Queen Elizabeth II: Mourners queue to pay respects
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Aerial footage has shown the enormous queues of Britons waiting to get a glimpse of the Queen ahead of her lying in state at Westminster Hall, with lines stretching over Lambeth Bridge, nearly a mile’s walk from where the Queen’s coffin will rest, and beyond. The crowds are reportedly growing by several people every 30 seconds with no sign of abating as the Government issues warnings over how to handle the continuously moving queues. It is thought the queue might reach four miles up the Thames to Southwark Park in Bermondsey before the public are even admitted to the lying in state.
People have been camping out for days already for the chance to pay their respects to the Queen.
People arriving at 7am on Tuesday managed only to secure places behind the first hundred or so.
The queues are now predicted to stretch almost 10 miles across London at the peak of visiting times as the Queen’s coffin is laid to rest until next Monday.
The overwhelming sentiment among those waiting has been a need to pay their respects, those present have said, with many adding they had never really considered themselves royalists.
Small friendship groups had started to form among those waiting, with people offering around their snacks and keeping an eye on their neighbours’ bags so they could take comfort breaks.
The period of her Majesty’s lying in state will come to an end at 6.30am next Monday as London then prepares for what is almost certainly going to be the biggest state funeral the capital has ever experienced.
People of all ages have joined the huge queues to pay their respects to the Queen ahead of her state funeral.
Rosie Bucknell, aged just seven, was one of the youngest present and was there partly for her grandfather Edward, who at the same age as her camped out in London for the Queen’s Coronation in 1953.
Her mother, retired Army Major Aisling Bucknell, won permission from her daughter’s school to take her to the lying-in-State.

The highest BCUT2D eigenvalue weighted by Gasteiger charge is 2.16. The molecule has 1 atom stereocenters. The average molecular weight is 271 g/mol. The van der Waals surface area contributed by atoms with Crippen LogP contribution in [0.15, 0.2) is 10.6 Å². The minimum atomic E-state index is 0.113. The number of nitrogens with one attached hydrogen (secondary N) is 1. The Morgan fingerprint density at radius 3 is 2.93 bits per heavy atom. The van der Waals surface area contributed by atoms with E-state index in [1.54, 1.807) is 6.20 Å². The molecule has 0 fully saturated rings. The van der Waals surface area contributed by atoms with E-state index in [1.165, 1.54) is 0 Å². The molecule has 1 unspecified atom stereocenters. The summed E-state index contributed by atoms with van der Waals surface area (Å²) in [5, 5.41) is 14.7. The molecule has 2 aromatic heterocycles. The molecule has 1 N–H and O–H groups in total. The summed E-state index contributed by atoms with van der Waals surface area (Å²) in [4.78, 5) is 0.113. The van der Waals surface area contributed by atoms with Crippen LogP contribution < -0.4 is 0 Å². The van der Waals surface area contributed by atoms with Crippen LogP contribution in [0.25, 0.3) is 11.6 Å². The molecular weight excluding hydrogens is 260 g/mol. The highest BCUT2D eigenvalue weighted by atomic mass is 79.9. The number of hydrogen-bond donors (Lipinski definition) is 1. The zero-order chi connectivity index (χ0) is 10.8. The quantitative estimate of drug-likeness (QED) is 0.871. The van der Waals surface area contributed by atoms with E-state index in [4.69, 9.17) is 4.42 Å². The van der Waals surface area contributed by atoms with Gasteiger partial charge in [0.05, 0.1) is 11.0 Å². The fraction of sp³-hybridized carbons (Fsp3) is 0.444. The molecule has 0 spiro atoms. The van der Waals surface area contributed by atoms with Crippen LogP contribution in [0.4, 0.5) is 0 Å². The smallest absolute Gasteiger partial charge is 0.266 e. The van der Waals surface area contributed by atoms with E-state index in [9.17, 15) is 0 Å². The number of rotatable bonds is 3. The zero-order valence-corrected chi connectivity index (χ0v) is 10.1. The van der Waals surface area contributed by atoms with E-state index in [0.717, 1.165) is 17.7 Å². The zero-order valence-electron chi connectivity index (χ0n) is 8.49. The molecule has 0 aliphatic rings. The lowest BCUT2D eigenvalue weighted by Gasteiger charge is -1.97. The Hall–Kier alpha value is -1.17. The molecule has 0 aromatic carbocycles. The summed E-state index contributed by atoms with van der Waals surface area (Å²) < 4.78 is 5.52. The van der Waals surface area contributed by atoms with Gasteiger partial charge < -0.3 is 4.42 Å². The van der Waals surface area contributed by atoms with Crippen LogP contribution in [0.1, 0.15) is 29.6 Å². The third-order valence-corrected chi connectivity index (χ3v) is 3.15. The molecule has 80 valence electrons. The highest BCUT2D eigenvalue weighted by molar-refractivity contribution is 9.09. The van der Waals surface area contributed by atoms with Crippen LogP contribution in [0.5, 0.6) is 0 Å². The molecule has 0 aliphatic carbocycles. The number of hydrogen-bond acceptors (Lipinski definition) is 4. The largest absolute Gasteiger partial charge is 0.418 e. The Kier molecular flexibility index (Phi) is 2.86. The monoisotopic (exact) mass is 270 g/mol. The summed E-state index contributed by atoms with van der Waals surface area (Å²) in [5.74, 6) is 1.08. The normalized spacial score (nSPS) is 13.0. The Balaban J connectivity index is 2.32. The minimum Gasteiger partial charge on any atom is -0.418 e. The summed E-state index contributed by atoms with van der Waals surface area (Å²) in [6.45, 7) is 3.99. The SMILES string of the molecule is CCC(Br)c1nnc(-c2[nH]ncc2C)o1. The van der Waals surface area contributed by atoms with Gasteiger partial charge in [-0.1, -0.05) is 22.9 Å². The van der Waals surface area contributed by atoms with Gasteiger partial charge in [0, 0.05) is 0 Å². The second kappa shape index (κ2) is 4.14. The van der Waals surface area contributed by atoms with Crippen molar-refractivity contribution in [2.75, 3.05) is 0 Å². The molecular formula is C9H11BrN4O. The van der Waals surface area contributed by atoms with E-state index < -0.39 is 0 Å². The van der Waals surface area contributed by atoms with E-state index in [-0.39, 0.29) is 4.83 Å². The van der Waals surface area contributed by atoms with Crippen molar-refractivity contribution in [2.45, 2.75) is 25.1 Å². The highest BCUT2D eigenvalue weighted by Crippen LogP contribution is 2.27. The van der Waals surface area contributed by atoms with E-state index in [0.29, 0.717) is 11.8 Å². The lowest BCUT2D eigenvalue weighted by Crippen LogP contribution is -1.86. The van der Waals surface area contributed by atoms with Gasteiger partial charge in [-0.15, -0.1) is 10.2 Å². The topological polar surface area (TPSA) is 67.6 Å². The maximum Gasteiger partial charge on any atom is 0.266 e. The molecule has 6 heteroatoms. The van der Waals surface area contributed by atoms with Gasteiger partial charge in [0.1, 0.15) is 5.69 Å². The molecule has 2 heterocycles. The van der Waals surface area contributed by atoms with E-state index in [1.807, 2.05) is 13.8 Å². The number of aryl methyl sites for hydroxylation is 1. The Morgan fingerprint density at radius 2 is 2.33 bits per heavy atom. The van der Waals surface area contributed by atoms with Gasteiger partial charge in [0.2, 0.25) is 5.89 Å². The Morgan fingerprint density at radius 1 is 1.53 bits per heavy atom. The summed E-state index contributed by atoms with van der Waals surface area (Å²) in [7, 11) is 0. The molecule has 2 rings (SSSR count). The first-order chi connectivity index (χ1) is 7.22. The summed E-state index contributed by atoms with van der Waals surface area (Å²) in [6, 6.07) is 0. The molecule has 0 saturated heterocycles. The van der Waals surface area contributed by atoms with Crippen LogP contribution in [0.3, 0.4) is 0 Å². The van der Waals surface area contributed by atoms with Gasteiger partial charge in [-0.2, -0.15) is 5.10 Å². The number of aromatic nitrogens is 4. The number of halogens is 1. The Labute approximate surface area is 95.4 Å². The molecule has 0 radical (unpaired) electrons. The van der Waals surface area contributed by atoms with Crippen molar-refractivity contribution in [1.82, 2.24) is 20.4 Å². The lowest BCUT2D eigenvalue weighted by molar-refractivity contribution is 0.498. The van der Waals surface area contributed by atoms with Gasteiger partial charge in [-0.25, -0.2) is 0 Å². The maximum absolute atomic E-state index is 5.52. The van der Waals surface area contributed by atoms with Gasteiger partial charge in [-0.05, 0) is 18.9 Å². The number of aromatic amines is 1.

Little Rosie, from Stanford Dingley in Berkshire, whose yellow wristband A 269 marked her place near the front of the queue said: “I set my alarm at 5 o’clock in the morning. We got on the train at 6 o’clock and we were here at 7 o’clock.”
Asked why she was there, Rosie gave reasons shared by almost every adult in the queue.
She said: “I think it is good if we say goodbye to the Queen before she goes up to heaven. When we go into where she is, we will pay our respects.”
And the mourners in line were not limited to those living in the UK, with a number of people travelling from abroad to say their goodbyes.
Kate Paysen, 58, had flown from Lisbon just to be in London for the lying in state. Ms Paysen, who grew up in the UK but emigrated in 1998, said: “I always felt that when the Queen died I would come and pay my respects.
“My father was in the Army and I grew up in a royalist household, and I think it’s important to come and be part of history. I think the Queen for me always made me feel proud to be British.”
Sarah Santangelo, 50, is based in the US but has been back in the UK for a few months. She said: “I always said that if anything ever happened to the Queen I would fly back, it just happened I was already here when she passed away.”
Ms Santangelo added: “She’s sacrificed her whole life for this country, the least I could do is pay my respects.”
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Among those present in the queues was former X-factor judge Sharon Osbourne as well, who handed out food to those waiting in line.
Speaking next to the queues, Ms Osbourne said: “I’ve come down to talk to all these amazing people waiting to pay their respects.
“I wish I could wait in line for 30 hours myself, but I’m just not that brave anymore.”
One woman in the queue shouted: “You look amazing Sharon”, to which she replied: “Thank you my darling.”
The star delivered croissants, KitKat chocolate bars, and soft drinks to people while she chatted to them.
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